In America, Chinese automakers tend to have a reputation for building poor-quality products. But the cars produced in China have been improving in quality pretty steadily over the years, and while I can’t really speak to how they compare overall, I can say that I was very impressed with at least one aspect of Chinese cars I saw at the Detroit Auto Show: the floor mats.
Specifically, the floor mats from Chinese automaker GAC. While at the Detroit Auto Show earlier this month, I took the time to really look at the floor mat offerings of modern cars, and found nearly all cars to be sorely lacking, with the lone standout exception of GAC.
Yes, we are finally covering floor mat developments and technology with the vigor and effort you expect, so for all of you who have been sending me emails like this:
... please rest assured that I have heard your message, loud and clear, and will provide you with much-needed floor mat content.
GAC’s floor mat game is absolutely on point, and it embarrasses every other automaker I saw at the show. These were not the usual fuzzy-top-on-spiky-rubber-backing floor mats we’ve been seeing in cars since the 1970s, these were carefully crafted, quilted full-floor units that felt substantial and looked stylish.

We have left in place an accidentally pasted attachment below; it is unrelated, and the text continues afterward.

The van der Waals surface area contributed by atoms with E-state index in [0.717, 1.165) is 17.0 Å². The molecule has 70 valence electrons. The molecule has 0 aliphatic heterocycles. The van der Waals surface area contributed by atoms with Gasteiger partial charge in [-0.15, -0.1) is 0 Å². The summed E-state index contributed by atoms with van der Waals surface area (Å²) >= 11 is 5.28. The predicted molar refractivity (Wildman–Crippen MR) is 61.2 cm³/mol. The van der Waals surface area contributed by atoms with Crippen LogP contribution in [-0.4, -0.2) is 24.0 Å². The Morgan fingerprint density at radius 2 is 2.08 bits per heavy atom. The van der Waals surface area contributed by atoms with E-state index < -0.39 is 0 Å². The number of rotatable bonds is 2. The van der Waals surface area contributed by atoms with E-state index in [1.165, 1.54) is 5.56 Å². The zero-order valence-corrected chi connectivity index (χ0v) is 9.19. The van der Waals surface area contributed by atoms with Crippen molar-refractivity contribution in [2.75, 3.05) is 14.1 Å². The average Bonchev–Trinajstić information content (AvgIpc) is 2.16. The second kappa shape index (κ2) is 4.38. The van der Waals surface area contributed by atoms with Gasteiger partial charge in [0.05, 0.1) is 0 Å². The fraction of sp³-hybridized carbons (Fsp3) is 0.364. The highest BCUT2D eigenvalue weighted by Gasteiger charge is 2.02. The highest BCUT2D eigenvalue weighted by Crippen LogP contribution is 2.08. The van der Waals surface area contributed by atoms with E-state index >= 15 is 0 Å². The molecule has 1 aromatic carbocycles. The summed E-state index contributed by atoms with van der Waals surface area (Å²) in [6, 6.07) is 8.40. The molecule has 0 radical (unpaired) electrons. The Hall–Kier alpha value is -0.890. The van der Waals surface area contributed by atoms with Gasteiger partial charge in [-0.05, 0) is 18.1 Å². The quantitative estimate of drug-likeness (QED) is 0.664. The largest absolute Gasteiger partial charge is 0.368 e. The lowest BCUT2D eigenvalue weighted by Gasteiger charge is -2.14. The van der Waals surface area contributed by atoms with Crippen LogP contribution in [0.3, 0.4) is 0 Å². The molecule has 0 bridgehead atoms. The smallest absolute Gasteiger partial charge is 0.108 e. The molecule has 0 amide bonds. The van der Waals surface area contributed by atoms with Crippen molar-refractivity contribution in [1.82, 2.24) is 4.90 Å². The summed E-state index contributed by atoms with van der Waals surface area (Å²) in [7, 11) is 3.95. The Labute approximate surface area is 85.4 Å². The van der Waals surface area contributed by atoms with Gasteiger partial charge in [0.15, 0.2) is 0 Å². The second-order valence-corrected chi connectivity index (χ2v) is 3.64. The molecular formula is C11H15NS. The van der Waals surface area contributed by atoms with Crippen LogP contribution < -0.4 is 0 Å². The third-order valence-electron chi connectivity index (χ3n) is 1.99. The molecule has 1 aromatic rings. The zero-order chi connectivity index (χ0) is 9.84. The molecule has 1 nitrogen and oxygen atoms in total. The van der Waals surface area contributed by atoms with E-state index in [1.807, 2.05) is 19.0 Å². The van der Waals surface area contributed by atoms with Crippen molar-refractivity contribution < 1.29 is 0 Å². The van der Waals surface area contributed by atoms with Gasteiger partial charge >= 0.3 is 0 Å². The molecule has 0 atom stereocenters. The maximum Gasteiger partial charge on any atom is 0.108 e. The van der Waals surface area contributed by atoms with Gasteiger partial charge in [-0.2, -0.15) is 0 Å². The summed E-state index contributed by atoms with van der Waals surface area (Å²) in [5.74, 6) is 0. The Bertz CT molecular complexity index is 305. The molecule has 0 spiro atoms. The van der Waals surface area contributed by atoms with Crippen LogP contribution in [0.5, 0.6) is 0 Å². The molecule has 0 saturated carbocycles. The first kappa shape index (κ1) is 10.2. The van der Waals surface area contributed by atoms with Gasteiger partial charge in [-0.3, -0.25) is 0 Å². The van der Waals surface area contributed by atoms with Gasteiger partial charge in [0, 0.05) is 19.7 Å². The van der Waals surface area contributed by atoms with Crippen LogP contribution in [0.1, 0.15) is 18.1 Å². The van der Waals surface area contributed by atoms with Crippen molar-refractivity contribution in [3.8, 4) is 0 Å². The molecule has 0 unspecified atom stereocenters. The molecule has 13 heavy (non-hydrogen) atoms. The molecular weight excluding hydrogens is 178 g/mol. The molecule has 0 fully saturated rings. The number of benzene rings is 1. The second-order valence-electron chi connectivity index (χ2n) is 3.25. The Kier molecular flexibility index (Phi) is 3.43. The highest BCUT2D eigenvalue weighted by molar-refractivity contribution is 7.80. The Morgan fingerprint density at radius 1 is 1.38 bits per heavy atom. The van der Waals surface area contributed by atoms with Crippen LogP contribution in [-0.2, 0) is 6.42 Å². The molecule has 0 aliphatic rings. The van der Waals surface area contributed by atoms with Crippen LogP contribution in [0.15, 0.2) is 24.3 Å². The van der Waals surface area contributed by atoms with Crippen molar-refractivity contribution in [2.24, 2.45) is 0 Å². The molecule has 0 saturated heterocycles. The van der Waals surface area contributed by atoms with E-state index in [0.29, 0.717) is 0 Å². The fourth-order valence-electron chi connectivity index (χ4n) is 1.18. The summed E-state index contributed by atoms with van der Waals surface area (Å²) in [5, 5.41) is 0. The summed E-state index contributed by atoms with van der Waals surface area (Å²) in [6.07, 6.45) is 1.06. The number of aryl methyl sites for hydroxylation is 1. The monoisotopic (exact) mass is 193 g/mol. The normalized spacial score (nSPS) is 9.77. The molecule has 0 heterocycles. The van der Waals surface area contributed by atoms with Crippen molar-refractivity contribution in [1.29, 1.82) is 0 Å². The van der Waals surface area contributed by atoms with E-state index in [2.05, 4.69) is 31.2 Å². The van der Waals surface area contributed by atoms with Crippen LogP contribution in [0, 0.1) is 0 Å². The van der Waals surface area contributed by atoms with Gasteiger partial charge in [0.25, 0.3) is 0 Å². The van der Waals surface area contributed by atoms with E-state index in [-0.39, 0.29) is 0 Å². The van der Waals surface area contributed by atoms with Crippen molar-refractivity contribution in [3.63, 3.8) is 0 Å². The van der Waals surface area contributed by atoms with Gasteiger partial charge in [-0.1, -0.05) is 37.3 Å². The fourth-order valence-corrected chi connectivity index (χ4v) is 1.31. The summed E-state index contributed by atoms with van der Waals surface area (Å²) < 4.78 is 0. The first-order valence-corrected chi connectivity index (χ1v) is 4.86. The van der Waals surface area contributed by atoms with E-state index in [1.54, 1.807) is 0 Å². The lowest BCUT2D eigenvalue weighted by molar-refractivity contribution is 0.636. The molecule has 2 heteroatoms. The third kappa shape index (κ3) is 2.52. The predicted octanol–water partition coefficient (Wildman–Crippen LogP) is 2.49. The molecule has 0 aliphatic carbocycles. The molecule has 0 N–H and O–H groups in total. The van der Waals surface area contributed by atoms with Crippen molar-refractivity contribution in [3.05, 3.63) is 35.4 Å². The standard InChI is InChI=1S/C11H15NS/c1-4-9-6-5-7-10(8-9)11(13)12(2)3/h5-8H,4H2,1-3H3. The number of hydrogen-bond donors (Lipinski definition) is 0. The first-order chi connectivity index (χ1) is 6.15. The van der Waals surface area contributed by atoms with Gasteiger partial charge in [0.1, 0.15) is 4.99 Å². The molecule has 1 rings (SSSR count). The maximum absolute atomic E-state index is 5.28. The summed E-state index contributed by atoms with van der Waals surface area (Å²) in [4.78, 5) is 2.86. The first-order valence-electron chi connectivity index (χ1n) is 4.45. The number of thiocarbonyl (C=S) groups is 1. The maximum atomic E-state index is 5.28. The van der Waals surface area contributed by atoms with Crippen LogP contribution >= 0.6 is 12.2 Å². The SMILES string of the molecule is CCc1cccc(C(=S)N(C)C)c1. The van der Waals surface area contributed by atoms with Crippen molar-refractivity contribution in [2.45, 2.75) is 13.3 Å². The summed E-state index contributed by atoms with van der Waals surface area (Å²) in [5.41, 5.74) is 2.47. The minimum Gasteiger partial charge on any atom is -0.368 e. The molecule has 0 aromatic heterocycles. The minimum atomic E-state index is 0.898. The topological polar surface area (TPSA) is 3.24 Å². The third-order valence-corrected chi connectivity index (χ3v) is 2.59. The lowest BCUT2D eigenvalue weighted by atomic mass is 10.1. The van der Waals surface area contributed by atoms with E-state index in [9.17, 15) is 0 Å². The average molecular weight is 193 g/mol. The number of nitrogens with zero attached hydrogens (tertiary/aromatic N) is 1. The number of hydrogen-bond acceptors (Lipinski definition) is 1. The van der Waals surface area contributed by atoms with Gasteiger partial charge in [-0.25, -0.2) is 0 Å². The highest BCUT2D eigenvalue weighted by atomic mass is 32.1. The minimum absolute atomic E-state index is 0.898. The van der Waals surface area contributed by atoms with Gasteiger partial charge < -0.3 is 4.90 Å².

I mean, yeah, sure, you can find these same mats for sale online, but GAC is sticking them in cars from the factory. They give a damn, floor mat-wise.
I saw several types, as you can see in the video, and all of them were impressive. They covered normally neglected areas like transmission tunnels and the sides of footwells, they looked to be hard-wearing, and the methods used to secure them to the floors (velcro, snaps, etc.) seemed to be effective and well-engineered.
GAC’s domination of the floor mat space should be a warning to other automakers: don’t underestimate what China’s carmakers are capable of.
Well, at least for floor mats.